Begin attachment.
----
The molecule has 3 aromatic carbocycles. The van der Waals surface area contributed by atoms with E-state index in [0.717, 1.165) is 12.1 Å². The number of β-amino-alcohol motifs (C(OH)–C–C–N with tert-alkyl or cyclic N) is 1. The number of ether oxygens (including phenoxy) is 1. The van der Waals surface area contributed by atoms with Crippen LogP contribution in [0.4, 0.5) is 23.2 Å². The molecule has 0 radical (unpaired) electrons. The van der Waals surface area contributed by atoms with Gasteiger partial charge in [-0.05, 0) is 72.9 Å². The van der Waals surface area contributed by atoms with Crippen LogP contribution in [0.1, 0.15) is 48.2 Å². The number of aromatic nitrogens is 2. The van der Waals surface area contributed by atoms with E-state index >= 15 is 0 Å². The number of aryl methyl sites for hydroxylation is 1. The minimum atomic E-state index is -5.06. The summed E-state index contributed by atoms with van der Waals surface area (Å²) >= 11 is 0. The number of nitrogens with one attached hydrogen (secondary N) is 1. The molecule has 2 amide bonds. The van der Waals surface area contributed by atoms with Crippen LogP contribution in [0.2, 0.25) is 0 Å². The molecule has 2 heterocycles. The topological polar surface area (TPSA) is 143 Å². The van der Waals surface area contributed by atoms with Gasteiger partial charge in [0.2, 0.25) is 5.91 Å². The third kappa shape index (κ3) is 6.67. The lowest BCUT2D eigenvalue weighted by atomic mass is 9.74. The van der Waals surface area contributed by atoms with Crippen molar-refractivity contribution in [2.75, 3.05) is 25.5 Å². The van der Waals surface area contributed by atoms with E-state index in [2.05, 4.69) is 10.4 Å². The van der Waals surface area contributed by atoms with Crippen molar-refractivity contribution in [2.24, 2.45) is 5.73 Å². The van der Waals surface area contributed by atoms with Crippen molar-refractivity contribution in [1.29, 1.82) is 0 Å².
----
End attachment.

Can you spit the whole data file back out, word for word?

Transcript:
The molecule has 3 aromatic carbocycles. The van der Waals surface area contributed by atoms with E-state index in [0.717, 1.165) is 12.1 Å². The number of β-amino-alcohol motifs (C(OH)–C–C–N with tert-alkyl or cyclic N) is 1. The number of ether oxygens (including phenoxy) is 1. The van der Waals surface area contributed by atoms with Crippen LogP contribution in [0.4, 0.5) is 23.2 Å². The molecule has 0 radical (unpaired) electrons. The van der Waals surface area contributed by atoms with Gasteiger partial charge in [-0.05, 0) is 72.9 Å². The van der Waals surface area contributed by atoms with Crippen LogP contribution in [0.1, 0.15) is 48.2 Å². The number of aromatic nitrogens is 2. The van der Waals surface area contributed by atoms with E-state index >= 15 is 0 Å². The number of aryl methyl sites for hydroxylation is 1. The minimum atomic E-state index is -5.06. The summed E-state index contributed by atoms with van der Waals surface area (Å²) >= 11 is 0. The number of nitrogens with one attached hydrogen (secondary N) is 1. The molecule has 2 amide bonds. The van der Waals surface area contributed by atoms with Crippen LogP contribution in [0.2, 0.25) is 0 Å². The molecule has 2 heterocycles. The topological polar surface area (TPSA) is 143 Å². The van der Waals surface area contributed by atoms with Gasteiger partial charge in [0.2, 0.25) is 5.91 Å². The third kappa shape index (κ3) is 6.67. The lowest BCUT2D eigenvalue weighted by atomic mass is 9.74. The van der Waals surface area contributed by atoms with Crippen molar-refractivity contribution in [2.75, 3.05) is 25.5 Å². The van der Waals surface area contributed by atoms with E-state index in [2.05, 4.69) is 10.4 Å². The van der Waals surface area contributed by atoms with Crippen molar-refractivity contribution in [2.24, 2.45) is 5.73 Å². The van der Waals surface area contributed by atoms with Crippen molar-refractivity contribution in [1.29, 1.82) is 0 Å².